Chris: Cabo San Lucas
One night after a long day with the kids, I decided to treat myself and drive to town. Might I first begin by saying that driving in Mexico was one of the craziest things I’ve ever done. There are genuinely no rules, you just kind of do you and hope for the best!
I got to town, found a parking spot, and began walking. Not having really thought through what my plan was when I arrived, I found my feet taking over as my mind began absorbing conversations that swarmed around my head. English, Spanish, groups of women on vacation for a bachelorette party, local families out for dinner, recent graduates celebrating their accomplishments, locals observing drunk Americans, and so on and so forth. I felt everyone’s relaxed energies seeping into my skin and melting my tense muscles. People would try to usher me into their restaurants or convince me that their boat tour was better than any other one I’d find in Cabo. I learned to joke around with them or start speaking Spanish and then scurry away while they were momentarily taken off guard.
Dodging sales pitches was a talent that became second nature. I loved making a game of it. But I walked past one salesman in particular, and he didn’t try to lure me on a boat. Instead, he simply asked why I was alone. The man’s question didn’t register until I was a few steps past him. I stopped, taken aback, and turned to look his direction. His tone of voice told me that he wasn’t trying to grab my attention with explicit intention. Rather, there was a tinge of genuine curiosity and a small side of concern that lingered in the air. All of a sudden, my mind and feet reconnected and I found myself walking towards him.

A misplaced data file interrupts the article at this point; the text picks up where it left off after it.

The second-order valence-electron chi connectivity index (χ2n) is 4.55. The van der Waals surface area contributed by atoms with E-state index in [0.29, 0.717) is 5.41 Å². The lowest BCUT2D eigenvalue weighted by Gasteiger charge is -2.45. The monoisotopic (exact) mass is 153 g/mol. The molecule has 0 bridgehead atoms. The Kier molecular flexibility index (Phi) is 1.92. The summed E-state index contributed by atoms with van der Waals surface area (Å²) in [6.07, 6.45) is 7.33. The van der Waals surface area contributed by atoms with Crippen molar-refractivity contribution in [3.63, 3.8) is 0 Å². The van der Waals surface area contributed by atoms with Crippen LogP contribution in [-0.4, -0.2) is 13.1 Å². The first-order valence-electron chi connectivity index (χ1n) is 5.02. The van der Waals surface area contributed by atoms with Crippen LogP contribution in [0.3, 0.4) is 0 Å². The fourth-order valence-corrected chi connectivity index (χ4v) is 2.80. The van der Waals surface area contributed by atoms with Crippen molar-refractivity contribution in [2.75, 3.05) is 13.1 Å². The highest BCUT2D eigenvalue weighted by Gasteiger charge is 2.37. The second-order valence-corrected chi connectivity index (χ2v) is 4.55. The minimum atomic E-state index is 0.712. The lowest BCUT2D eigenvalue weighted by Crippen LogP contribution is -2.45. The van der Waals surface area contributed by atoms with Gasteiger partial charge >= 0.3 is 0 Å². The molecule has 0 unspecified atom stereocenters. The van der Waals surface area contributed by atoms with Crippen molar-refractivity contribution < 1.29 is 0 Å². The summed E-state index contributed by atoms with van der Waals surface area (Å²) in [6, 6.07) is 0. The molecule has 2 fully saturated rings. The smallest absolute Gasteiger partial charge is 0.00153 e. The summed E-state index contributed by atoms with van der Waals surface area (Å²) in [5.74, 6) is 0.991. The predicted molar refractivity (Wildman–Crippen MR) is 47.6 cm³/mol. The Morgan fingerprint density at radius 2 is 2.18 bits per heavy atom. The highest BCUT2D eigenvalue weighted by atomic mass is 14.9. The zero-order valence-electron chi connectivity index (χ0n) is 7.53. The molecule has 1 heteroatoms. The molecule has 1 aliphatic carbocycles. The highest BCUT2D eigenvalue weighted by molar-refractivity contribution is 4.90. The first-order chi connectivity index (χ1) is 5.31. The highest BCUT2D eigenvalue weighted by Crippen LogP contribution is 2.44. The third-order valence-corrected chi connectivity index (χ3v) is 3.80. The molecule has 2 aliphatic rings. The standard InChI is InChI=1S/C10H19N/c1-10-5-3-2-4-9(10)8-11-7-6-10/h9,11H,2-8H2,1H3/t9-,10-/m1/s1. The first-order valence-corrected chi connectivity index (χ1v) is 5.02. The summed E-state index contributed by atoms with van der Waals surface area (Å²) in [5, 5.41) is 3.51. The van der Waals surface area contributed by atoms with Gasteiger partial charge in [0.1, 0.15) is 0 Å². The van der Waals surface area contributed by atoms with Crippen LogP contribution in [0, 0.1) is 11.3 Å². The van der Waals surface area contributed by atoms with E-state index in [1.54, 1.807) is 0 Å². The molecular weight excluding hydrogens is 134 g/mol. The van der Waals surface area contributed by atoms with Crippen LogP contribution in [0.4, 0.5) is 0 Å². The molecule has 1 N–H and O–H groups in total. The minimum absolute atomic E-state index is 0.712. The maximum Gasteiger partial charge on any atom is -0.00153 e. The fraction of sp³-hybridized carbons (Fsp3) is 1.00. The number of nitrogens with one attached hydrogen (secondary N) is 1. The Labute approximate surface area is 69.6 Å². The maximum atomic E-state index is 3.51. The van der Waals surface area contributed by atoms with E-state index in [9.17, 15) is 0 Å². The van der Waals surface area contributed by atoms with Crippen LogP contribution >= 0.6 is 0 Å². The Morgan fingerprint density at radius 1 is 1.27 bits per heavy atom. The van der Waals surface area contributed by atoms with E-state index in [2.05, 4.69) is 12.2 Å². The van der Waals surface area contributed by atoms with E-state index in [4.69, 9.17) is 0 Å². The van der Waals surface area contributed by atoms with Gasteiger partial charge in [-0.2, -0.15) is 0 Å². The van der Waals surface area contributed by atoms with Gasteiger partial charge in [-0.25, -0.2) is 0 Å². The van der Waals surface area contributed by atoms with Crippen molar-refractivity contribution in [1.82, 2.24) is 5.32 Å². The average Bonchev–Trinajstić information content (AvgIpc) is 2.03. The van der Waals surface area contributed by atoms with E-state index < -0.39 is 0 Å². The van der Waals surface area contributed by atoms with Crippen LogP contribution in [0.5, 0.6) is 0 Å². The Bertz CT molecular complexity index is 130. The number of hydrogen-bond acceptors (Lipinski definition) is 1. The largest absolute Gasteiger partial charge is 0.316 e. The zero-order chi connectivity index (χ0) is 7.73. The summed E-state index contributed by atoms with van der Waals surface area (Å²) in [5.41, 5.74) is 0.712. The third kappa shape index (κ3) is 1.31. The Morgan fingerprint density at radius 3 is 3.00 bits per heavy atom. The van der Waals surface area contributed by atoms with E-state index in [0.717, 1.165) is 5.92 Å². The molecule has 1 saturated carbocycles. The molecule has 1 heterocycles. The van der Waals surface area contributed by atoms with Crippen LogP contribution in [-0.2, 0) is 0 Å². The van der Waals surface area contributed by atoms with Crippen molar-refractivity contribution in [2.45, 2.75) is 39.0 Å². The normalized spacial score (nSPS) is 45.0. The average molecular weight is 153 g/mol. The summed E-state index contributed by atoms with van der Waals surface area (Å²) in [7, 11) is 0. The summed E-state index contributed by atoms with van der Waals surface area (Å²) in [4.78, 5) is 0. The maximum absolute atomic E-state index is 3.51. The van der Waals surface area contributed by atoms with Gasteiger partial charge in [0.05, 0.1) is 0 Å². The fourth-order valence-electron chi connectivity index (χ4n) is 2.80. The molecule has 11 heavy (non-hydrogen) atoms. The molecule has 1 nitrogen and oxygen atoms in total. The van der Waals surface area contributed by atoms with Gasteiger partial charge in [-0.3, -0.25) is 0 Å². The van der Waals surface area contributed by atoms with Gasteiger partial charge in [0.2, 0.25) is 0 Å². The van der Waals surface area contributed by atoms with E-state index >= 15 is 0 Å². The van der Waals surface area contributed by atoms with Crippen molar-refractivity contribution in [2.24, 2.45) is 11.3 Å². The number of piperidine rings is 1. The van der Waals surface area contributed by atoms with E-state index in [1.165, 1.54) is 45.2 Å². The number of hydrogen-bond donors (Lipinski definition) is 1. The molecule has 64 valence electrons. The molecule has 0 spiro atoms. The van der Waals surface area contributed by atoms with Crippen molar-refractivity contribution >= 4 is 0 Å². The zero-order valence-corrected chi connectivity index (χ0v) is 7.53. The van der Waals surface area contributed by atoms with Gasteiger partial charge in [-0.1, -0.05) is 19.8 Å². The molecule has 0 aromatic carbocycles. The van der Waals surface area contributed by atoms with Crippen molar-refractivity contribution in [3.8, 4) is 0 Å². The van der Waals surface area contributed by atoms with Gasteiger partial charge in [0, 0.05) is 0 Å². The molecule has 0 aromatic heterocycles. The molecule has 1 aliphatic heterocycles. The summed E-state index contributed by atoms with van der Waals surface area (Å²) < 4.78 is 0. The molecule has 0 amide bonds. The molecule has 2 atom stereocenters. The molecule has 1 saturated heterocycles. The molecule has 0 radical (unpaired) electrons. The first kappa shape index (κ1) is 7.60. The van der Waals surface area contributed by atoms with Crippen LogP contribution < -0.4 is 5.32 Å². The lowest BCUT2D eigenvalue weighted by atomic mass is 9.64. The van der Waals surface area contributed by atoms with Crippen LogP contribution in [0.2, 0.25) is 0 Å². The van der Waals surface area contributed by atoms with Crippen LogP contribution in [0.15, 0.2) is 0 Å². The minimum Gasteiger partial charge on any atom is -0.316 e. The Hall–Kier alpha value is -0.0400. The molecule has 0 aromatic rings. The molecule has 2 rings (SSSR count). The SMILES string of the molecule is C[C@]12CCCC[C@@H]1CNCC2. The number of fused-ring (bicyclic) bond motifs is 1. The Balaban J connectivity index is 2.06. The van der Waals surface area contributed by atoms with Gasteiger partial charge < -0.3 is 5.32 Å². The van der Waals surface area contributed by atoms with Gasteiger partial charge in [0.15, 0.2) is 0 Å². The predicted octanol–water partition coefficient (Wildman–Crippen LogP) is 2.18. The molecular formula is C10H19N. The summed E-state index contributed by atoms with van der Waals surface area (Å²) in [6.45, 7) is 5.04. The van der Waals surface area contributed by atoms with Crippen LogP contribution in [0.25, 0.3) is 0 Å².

Chris grew up in New York before moving to Mexico City for a few years. He then went with his family to Puerto Vallarta before deciding to permanently reside in Cabo San Lucas by himself. The more we talked, the more I learned about his personal life and family dynamics. Chris was extremely close with his grandma, recalling that the most important thing she ever told him was that she regrets everything she didn’t do. Chris uses this insight as a primary motivator in his life. He makes it a point to always say yes when he senses something may push him outside of his comfort zone. We smell challenges and seldom let ourselves truly dive in. We are fearful as a species letting it inhibiting our chances of reaching our potentials as opposed to embracing the fear and charging forward.
Chris had the option to move back to the states but chose to stay in Cabo, taking tourists on boat rides simply because he loves cheering people up. He thoroughly enjoys his job because of all the people he encounters. Whether a family on vacation or old couple celebrating an anniversary, Chris explained that the energies are all the same in San Lucas- alive and peaceful.
Furthermore, Chris explained to me that, “If you have negative energy that’s what you’re going to pool. It’s all about energy!” This was one of the most powerful takeaways I had in Mexico.
What you put out into the world, is what you get in return.
What you allow, is what they will give.
What standards you set, are what the world around you rises to.
We have the beautiful power of deciding what we will allow in our lives by emitting an energy that reflects the standards we ascribe ourselves. So what energies do you want to pool? Step out your comfort zone. Set standards. Have the courage to do things that make you uncomfortable. Pool the right kind of energy that is going to encourage you to rise up to the bar you have set for yourself.
Like Chris said, “Life is invaluable. You only have this one. Once it’s gone, you can’t get it back. You have to be who you are and constantly push yourself. It will look different for everyone- there’s no right or wrong way. All we can do is try to be an improved version of who we were yesterday.”